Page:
For the first time, Jessie went for a sleepover at a friend’s house. Quite a few years ago she spent the night with a friend from church for a birthday sleepover in their camper–but I don’t count that in the same category because she slept with the mama, a friend of mine from church.
This time, Jessie packed for her overnight trip the day before, and she made a list in her phone of the things she needed to pack the next morning before leaving home. Then, without a second thought about her mama, she spent the night with her friends.
I’ve known Karen, her friend Melissa’s mama, for quite a few years and felt very comfortable with Jessie staying there even though Jessie had never been to their house before.
To be perfectly honest, I’m not a huge fan of sleepovers even with my typical kids for a whole host of reasons too much to outline in this blog post. But on this day, in these exact circumstances, with this particular friend in their particular home I felt very at peace about it. Which is saying a lot 🙂
Okay, onto the sleepover. There were four girls, all who had Down syndrome, all of whom Jessie has known for many years. Jessie was thrilled to be included and didn’t express any hesitation about going or spending the night.
Remember when I blogged about becoming an accidental homeschooler? We might not have done a lot of sit-down-at-the-table kind of homeschooling so far this year, but there are always so many opportunities for learning in our every day life. This sleepover is one example. Planning what to take, packing, making lists, checking them off, so much good stuff to learn in ordinary life experiences.
On Friday, Jessie and I talked over what she would need to take. Saturday, they had plans to go to Wal-Mart together so she wanted to take her purse and wallet with spending money. Sunday, they were going to church so she wanted to pack a dress for that. Although she would be okay to skip one night without her cpap, she took it. I worried if she didn’t that she might wake up throughout the night (what she did pre-CPAP) and then wake her friends up or think more about being away from home.
First, by herself, she packed everything she knew she needed in her overnight bag. Then, together we talked through what she had in her bag and what couldn’t be packed till the next morning (toothbrush, cpap etc). As we talked, she made a note in her phone of anything she would need to do or pack the next morning. I helped her spell anything she couldn’t.
She was spending the whole day Saturday with them and we planned to get up, get her remaining items and head out as quick as we could. She’s not a morning person. I wanted her to be able to get up and check her list and not have to think too much or have a lot of questions when we were in a rush to get out the door.
She did so great with making her list and checking it the next morning. She has already been packing for her overnight swim team trips and when she goes to her sister’s. She was already doing well with that, but I’ve been mostly making her lists. By making the list herself, she has taken one more step toward independently packing and readying herself for a trip. And, she’s learning how to pack her CPAP, but it’s a very expensive machine, so that is still well supervised.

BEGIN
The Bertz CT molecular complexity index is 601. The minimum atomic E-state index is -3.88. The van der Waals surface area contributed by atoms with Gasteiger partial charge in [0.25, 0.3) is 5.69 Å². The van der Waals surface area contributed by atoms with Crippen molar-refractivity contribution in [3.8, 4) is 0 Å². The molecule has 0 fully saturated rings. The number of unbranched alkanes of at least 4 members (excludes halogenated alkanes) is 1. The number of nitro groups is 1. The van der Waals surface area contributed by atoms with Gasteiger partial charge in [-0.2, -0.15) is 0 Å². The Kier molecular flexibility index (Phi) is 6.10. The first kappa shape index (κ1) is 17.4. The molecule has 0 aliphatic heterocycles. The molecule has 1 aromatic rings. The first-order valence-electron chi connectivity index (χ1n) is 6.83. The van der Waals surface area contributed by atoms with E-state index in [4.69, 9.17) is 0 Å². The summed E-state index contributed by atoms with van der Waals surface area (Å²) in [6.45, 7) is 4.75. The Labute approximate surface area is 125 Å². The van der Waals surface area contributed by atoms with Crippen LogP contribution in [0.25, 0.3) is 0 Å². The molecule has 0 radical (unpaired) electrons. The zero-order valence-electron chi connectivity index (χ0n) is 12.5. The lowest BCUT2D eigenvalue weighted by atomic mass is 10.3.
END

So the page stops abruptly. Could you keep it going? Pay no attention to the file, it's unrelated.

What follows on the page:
Jessie had so much fun spending the day with her friends and her friend’s family. When they went to Wal-Mart she used her allowance to buy a new game, Gouey Louie. I’ve played it with Jessie just last night. One of the “boogers” is hooked inside and the others are loose. The object is to pull the boogers out without making Louie’s brain pop out! It’s a cute and very simple to play game.
When Jessie FaceTimed me while with all her girl friends, I told her if I had known they wanted to pick boogers I would have just let them all pick mine…which set them off giggling and cackling like crazy.
Karen told me that when Jessie got her CPAP mask on she easily and quickly went to sleep. She had gotten up earlier than usual that morning and had a full and fun day so I had hoped she wouldn’t have any trouble going to sleep and she didn’t. I was surprised that she didn’t even call me to tell me good night like she usually does at her sister’s.
She went to church with Melissa and her family and then had lunch with them before I picked her up. She didn’t act in any hurry to leave when I got there either.
When she got in the car I said, “So, tell me all about it! How was your sleepover?” She replied with, ” I had a good time, that’s all.” Sigh. She did continue over the next few minutes with a trickle of details here and there but in general her description was anti climactic. She had a good time, that’s all.
It was such a treat to have a little time where I wasn’t “on call”. Jordan and Josh had come home from a vacation and we spent a little time with them. Evan was out-of-town so it was just Jay and me at home at bedtime. It felt weird, not to tuck Jessie in and put her cpap mask on. But it felt nice too. It is good to have a break now and then when she’s with someone we trust.
Her first sleepover was both a fun experience for her (and for me) and an opportunity to learn and grow. Win-win.
I hope YOU’VE had a good week. I say that often, but I really do mean it. There’s a mama I’ve been following on Instagram recently. She has a newborn just a few weeks old with DS who will soon have open heart surgery. I will never forget as long as I live what it felt like to be in that place. Then just a couple of days ago her precious baby started to have seizures. My heart has been heavy and I’ve been praying for them.
I haven’t had every experience related to Down syndrome that there is. But I’ve been on this DS journey for 17 years. I genuinely love connecting with other mamas, celebrating their successes, and sharing their sorrows. Whether by blog comments, Facebook or Instagram I love connecting with you and getting to know you better.
Till next week friends,